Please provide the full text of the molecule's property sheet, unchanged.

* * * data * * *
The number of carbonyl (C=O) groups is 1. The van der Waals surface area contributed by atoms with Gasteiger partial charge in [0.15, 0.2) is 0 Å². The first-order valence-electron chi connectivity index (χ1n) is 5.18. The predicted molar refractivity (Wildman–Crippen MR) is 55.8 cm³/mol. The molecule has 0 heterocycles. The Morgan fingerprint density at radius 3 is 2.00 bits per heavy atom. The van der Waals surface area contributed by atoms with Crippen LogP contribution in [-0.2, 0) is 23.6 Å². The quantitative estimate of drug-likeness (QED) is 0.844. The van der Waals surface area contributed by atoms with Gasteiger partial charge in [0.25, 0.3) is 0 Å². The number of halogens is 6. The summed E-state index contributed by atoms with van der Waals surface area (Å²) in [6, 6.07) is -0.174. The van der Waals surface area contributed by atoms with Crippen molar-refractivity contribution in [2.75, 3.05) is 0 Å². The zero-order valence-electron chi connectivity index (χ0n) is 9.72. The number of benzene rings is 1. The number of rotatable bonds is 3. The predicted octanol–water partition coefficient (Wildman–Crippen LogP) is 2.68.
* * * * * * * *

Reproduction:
The number of carbonyl (C=O) groups is 1. The van der Waals surface area contributed by atoms with Gasteiger partial charge in [0.15, 0.2) is 0 Å². The first-order valence-electron chi connectivity index (χ1n) is 5.18. The predicted molar refractivity (Wildman–Crippen MR) is 55.8 cm³/mol. The molecule has 0 heterocycles. The Morgan fingerprint density at radius 3 is 2.00 bits per heavy atom. The van der Waals surface area contributed by atoms with Crippen LogP contribution in [-0.2, 0) is 23.6 Å². The quantitative estimate of drug-likeness (QED) is 0.844. The van der Waals surface area contributed by atoms with Gasteiger partial charge in [0.25, 0.3) is 0 Å². The number of halogens is 6. The summed E-state index contributed by atoms with van der Waals surface area (Å²) in [6, 6.07) is -0.174. The van der Waals surface area contributed by atoms with Crippen molar-refractivity contribution in [2.75, 3.05) is 0 Å². The zero-order valence-electron chi connectivity index (χ0n) is 9.72. The number of benzene rings is 1. The number of rotatable bonds is 3. The predicted octanol–water partition coefficient (Wildman–Crippen LogP) is 2.68.